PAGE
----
“The preparation of such high-accuracy monoelemental reference solutions requires years of experience,” stated Dr. Anita Röthke, chemist at PTB. “BAM and PTB have been active in this field for two decades and can therefore prepare and characterize these solutions at an especially high accuracy level.” When characterizing the mass fraction of lead in the solution by means of ICP OES (optical emission spectrometry with inductively coupled plasma), PTB was, for example, able to achieve measurement uncertainties one hundred times smaller than usually obtained in routine measurements.

Currently, there are discussions on continuing the successful collaboration efforts with the objective of developing further reference solutions.
es/ptb

Contact
Dr. Anita Röthke, PTB Working Group 3.11 “Inorganic Analysis”, phone: +49 531 5923179, e-mail: anita.roethke@ptb.de

Imke Frischmuth | idw - Informationsdienst Wissenschaft
Further information:
http://www.ptb.de/

Further reports about: BAM EDQM JRC PTB analytical instruments toxic elements

More articles from Life Sciences:

nachricht Complete skin regeneration system of fish unraveled
24.04.2018 | Tokyo Institute of Technology

nachricht Scientists generate an atlas of the human genome using stem cells
24.04.2018 | The Hebrew University of Jerusalem

All articles from Life Sciences >>>

The most recent press releases about innovation >>>

Die letzten 5 Focus-News des innovations-reports im Überblick:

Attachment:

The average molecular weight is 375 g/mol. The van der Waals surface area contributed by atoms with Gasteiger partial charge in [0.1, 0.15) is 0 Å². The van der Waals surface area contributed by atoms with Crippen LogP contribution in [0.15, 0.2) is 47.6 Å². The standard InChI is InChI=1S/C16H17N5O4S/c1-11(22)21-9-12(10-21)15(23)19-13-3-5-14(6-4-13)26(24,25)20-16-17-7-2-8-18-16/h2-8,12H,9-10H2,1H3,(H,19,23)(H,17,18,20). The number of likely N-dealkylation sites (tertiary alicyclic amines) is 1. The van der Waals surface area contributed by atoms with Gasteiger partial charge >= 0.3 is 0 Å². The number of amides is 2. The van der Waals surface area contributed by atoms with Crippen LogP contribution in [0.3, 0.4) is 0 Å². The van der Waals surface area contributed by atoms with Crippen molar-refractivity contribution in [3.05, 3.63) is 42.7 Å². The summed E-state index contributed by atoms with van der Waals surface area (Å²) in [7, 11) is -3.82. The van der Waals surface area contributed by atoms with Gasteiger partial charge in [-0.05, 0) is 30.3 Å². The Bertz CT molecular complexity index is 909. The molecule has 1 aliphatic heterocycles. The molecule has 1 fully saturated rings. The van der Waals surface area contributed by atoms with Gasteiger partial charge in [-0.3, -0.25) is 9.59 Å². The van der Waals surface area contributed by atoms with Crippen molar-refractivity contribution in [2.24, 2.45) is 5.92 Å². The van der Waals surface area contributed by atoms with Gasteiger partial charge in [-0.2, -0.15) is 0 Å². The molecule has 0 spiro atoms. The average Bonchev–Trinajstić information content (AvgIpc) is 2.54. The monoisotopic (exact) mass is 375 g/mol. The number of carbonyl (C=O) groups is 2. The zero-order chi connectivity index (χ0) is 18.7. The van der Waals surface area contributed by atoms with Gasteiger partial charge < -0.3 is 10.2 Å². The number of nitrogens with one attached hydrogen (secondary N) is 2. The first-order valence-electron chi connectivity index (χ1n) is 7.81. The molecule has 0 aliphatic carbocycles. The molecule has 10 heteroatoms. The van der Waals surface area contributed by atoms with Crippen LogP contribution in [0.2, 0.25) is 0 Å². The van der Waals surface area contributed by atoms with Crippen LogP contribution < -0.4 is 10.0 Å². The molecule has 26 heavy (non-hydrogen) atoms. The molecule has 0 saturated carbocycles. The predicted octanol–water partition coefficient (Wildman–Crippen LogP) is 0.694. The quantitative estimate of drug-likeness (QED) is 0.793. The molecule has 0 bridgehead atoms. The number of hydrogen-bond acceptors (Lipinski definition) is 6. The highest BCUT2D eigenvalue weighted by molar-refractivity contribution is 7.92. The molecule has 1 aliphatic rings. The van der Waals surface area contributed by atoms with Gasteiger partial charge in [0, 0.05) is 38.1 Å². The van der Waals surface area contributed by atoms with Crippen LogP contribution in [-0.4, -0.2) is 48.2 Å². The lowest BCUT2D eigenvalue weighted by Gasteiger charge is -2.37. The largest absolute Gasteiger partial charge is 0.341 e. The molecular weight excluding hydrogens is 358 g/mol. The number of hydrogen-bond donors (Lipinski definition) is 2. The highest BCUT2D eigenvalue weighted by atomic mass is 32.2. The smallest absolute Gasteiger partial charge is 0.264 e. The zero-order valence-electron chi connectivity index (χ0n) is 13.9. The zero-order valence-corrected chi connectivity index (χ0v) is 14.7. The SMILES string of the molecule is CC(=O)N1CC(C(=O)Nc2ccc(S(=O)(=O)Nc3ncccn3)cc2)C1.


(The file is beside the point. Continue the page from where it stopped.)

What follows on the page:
Im Focus: BAM@Hannover Messe: innovative 3D printing method for space flight

At the Hannover Messe 2018, the Bundesanstalt für Materialforschung und-prüfung (BAM) will show how, in the future, astronauts could produce their own tools or spare parts in zero gravity using 3D printing. This will reduce, weight and transport costs for space missions. Visitors can experience the innovative additive manufacturing process live at the fair.

Powder-based additive manufacturing in zero gravity is the name of the project in which a component is produced by applying metallic powder layers and then...

Im Focus: Molecules Brilliantly Illuminated

Physicists at the Laboratory for Attosecond Physics, which is jointly run by Ludwig-Maximilians-Universität and the Max Planck Institute of Quantum Optics, have developed a high-power laser system that generates ultrashort pulses of light covering a large share of the mid-infrared spectrum. The researchers envisage a wide range of applications for the technology – in the early diagnosis of cancer, for instance.